her to make that decision for herself and stand beside her if she were to fall.
If I assume that she has few (or none?) potential boyfriends who are LDS, then I
don’t see the problem with her casting a wider net. If a non-member
boyfriend has similar values and supports her active participation in her
religion, I think it is better to date him than to date no one. But I also
think it is a mistake to date the non-member boyfriend only because she believes
that he will someday join the church. If she can’t love him for who is
now, then she should look elsewhere. But that applies even if he were LDS now.
I know a woman whose boyfriend joined the church, they married, and he left the
church two years later. He only joined the church so as to get her to marry
him. Now she is stuck with a weasel.
"the truth"? My Bishop is a "skirt convert". My daughter (after
dodging a few really creepy RM proposals) dated a true gentleman not of our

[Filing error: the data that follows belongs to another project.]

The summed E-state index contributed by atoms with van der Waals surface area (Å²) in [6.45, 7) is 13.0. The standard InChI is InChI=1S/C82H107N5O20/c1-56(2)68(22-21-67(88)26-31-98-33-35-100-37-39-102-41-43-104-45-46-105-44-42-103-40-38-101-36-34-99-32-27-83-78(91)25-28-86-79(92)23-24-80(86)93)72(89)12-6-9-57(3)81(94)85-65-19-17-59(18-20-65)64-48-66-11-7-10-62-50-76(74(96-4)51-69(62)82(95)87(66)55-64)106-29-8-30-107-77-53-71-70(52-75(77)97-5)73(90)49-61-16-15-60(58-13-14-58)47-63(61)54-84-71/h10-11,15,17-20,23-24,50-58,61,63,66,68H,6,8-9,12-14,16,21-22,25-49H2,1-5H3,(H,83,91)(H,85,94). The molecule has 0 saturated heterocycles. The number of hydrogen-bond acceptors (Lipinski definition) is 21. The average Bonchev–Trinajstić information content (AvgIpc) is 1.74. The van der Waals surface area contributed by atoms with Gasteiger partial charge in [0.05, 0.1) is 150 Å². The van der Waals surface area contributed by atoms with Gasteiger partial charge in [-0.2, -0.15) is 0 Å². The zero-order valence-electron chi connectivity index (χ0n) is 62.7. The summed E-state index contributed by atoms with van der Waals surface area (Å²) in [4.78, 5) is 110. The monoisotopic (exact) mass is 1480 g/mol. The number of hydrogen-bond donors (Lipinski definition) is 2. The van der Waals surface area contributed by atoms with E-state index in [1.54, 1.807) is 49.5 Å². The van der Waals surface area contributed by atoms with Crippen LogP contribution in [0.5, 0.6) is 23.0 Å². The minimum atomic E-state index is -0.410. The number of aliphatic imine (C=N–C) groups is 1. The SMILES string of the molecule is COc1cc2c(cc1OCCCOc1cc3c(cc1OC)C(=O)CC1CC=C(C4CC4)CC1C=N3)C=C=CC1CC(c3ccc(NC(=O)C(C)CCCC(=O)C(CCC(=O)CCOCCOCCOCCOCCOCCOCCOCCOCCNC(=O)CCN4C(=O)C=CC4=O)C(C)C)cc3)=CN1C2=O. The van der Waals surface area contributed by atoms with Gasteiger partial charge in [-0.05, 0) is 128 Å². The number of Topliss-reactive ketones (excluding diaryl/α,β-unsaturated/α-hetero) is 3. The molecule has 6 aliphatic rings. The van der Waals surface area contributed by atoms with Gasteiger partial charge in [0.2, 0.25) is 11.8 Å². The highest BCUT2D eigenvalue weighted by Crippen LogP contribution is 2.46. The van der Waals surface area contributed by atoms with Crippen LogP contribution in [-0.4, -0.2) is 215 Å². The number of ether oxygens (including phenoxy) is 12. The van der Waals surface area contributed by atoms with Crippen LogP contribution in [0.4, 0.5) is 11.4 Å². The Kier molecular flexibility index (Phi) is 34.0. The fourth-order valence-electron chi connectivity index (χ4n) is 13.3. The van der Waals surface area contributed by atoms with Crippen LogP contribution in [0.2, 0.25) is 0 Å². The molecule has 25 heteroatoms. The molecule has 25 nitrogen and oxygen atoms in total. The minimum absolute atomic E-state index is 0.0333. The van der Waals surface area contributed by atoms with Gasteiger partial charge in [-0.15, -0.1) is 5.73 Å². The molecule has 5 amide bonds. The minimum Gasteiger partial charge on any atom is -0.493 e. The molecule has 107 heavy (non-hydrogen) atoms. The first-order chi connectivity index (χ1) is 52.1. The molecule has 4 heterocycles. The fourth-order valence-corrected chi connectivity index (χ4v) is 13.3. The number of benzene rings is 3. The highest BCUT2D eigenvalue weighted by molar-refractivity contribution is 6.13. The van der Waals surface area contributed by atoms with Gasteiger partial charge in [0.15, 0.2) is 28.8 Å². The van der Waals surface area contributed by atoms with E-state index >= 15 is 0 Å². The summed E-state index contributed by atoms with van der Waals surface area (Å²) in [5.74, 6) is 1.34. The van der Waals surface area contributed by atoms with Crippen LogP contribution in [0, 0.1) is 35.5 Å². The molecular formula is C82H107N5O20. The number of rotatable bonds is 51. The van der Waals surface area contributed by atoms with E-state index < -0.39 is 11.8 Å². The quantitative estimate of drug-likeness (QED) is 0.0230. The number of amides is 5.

faith. Years later, they were sealed. There are plenty of
part-member families where the member has been to the temple and is living
right. They have been promised *all* the temple blessings. It does
happen. So leave it where it belongs: in the hands and hearts of the couple and
Unless the guy is unfaithful or abusive, stay out of it. I know MANY good
people who married non LDS spouses and some have joined the church and some have
not but they are all happy. Who are you to set your friend's preferences?
This is the kind of meddling is the thing that closes people off to
the message and Gospel of Jesus Christ. It will not be seen as helpful and
frankly, hurtful. You could single handedly change her boyfriend's opinion
of the LDS church for no reason other than he is different.
"She just turned 27 and could have been married with maybe even some little
ones by now if she wasn’t wasting her time in a relationship that
can’t go anywhere. "I was going to recommend just making
sure she isn't thinking that he'll definitely someday join the church
but... this letter writer clearly isn't the person to address that issue.
isrred,The opinion given is that dating this person is a waste of